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The Emancipation Group

By John Greenleaf Whittier



John Greenleaf Whittier (1807–92) was a prominent poet and advocate for the abolitionist cause. His poems first appeared in the Newburyport Free Press, edited by the prominent abolitionist William Lloyd Garrison (1805–79). Whittier wrote this poem for the December 9, 1879 unveiling of a duplicate of the Emancipation Group Memorial (also commonly known as the Emancipation Memorial or the Freedman’s Memorial/Monument) in Park Square, Boston. The Memorial, originally designed and sculpted by Thomas Ball, depicts a freed slave, his shackles newly broken, kneeling under Abraham Lincoln’s protective hand.

In the first stanza, how can a hand “unchain[] a race?” What images does the poet use to describe Lincoln? What, according to Whittier, moved Lincoln to emancipate the slaves (stanzas 3 to 4)? Who or what inspired him to say “Let man be free!” What is Lincoln’s sacrifice, and why is it necessary, according to the poet (stanzas 5 and 6)? What is the statue’s message, and how is Lincoln’s sacrifice related (stanza 7)? Do you agree with the poet’s assertion “That truth is stronger than a lie, / And righteousness than wrong”?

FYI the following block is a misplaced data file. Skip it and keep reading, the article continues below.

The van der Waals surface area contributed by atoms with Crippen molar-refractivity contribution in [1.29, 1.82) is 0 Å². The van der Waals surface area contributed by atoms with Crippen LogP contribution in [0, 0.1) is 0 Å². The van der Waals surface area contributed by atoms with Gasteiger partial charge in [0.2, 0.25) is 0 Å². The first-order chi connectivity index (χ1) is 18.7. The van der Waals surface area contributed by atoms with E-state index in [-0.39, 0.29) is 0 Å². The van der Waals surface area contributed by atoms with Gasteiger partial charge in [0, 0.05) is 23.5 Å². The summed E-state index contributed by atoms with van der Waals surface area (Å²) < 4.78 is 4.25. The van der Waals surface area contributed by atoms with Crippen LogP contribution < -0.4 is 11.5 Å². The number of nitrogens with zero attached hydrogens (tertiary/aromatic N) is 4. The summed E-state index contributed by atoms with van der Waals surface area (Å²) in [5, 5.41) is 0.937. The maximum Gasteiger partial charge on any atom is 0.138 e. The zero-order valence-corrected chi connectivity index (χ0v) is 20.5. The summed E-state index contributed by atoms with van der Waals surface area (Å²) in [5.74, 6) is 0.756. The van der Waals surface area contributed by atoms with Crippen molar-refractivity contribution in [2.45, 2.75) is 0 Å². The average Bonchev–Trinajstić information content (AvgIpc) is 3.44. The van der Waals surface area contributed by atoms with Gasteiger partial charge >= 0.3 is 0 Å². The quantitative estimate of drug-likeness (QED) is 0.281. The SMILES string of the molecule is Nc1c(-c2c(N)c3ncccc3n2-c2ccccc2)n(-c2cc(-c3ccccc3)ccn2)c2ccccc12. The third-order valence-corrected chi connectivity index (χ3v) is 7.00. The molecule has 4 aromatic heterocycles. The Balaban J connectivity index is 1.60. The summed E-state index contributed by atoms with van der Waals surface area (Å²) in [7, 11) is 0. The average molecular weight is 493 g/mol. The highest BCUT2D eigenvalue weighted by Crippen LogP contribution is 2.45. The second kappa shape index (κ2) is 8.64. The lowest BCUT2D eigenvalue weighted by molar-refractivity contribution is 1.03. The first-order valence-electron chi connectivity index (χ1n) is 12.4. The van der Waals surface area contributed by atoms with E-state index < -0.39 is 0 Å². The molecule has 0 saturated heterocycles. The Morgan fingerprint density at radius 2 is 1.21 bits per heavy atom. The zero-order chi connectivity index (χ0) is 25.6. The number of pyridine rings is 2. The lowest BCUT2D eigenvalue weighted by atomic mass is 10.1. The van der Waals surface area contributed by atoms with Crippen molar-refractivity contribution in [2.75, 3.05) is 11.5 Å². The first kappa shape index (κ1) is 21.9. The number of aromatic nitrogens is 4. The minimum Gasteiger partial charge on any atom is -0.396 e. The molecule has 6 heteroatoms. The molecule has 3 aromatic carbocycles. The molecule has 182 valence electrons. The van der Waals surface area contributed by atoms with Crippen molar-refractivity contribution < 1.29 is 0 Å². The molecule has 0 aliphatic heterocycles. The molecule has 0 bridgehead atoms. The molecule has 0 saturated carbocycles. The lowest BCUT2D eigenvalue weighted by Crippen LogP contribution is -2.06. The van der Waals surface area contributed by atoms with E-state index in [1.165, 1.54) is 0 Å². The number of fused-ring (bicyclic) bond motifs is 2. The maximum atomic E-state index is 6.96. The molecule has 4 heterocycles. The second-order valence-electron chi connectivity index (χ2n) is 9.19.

Amidst thy sacred effigies
Of old renown give place,
O city, Freedom-loved! to his
Whose hand unchained a race.

Take the worn frame, that rested not
Save in a martyr’s grave;
The care-lined face, that none forgot,
Bent to the kneeling slave.

Let man be free! The mighty word
He spake was not his own;
An impulse from the Highest stirred
These chiselled lips alone.

The cloudy sign, the fiery guide,
Along his pathway ran,
And Nature, through his voice, denied
The ownership of man.

We rest in peace where these sad eyes
Saw peril, strife, and pain;
His was the nation’s sacrifice,
And ours the priceless gain.

O symbol of God’s will on earth
As it is done above!
Bear witness to the cost and worth
Of justice and of love.

Stand in thy place and testify
To coming ages long,
That truth is stronger than a lie,
And righteousness than wrong.

Return to The Meaning of Abraham Lincoln’s Birthday.

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